This is the third book in Kerrelyn Sparks' series which began with How to Marry a Millionaire Vampire (a catchy title but not that close to the feeling of the book) and continued with Vamps in the City. The second book was rather weaker than the first, but this third installment is definitely an improvement.
Emma Wallace is a member of the CIA's vampire hunter squad, and she's very committed to her work - it's an opportunity for her to
avenge herself on the vampires that killed her parents. She's English and arrived in America
seven months ago, having previously worked for MI6. When lurking in Central Park to try and slay vampires, she comes across Angus MacKay, a kilt-wearing Scottish warrior; she doesn't know if he's a vampire or not, but her certainly catches her attention.
Emma knows the truth about vampires - that they are all evil. However, as soon as she starts to get to know Angus, who is indeed one of the evil undead, she has to start reconsidering her firmly held views. Angus works hard to get her to trust him and to keep her safe. There is far more politics involved in vampire slaying than Emma understands, and as she gradually learns more about the Malcontents (bad vampires), her safety is put at risk. Can she and Angus stay safe and happy, and will they get over their differences?
Despite our heroine Emma being English and our hero Angus being Scottish, their use of language is a little too American for verisimilitude. For example, both Emma and Angus seem to think that English slang for underwear is 'unders'; I'm an Englishwoman and I've never heard ANYONE call them 'unders'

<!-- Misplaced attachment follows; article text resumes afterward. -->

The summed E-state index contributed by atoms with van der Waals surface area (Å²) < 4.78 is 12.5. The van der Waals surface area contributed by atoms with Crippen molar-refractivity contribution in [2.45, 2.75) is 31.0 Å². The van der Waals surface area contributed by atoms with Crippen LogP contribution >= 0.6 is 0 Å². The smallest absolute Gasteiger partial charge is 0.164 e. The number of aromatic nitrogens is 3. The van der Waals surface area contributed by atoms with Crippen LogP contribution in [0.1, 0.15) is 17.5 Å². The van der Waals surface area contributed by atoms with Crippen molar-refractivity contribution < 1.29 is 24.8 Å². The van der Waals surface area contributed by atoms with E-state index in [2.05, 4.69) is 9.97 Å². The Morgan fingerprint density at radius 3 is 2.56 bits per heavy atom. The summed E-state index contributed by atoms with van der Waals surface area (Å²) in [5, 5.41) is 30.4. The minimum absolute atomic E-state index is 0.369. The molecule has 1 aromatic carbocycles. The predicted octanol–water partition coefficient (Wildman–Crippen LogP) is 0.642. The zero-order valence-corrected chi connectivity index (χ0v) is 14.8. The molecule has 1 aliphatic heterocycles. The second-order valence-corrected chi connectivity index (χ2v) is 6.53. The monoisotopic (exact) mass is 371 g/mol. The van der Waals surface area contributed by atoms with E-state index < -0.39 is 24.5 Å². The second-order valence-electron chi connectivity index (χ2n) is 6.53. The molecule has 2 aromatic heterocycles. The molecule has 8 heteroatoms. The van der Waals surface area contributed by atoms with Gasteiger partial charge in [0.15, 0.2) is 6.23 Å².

- they are, of course, 'undies' (although at the end of the book she finally gets this right). Equally, a running joke about Scottish attire and the sporran has Emma referring to it as Angus's 'purse'.
This is the American word for handbag; a purse to Brits is a female's wallet, a small coin-holder, and not the bag that they are evidently referring to. It struck me that an American author using English and Scottish characters ought to check her dialects.
I do like the way that Kerrelyn Sparks doesn't make Emma's distrust of Angus drag on and on (she
is a little more polished with this tale than the first in the series, where Shanna just seems so dense). The romance
isn't all that romantic particularly, but you did feel that the central characters have enough in common to make a go of it.
Most importantly, unlike the previous two books where one half of the love-interest is completely opposed to being made a vampire, this book has a little more 'realism' about the future possibilities between an undead and a mortal.
We meet the characters in the previous books in this one - Roman and Shanna feature quite a bit, and Shanna's baby is part of the story; Austin and Darcy appear briefly. However, it's not at all necessary to have read the other books to understand this one.
As a lighthearted read, this works very well. Don't expect anything too deep; just enjoy the whiz through history that Angus provides and the well-woven story.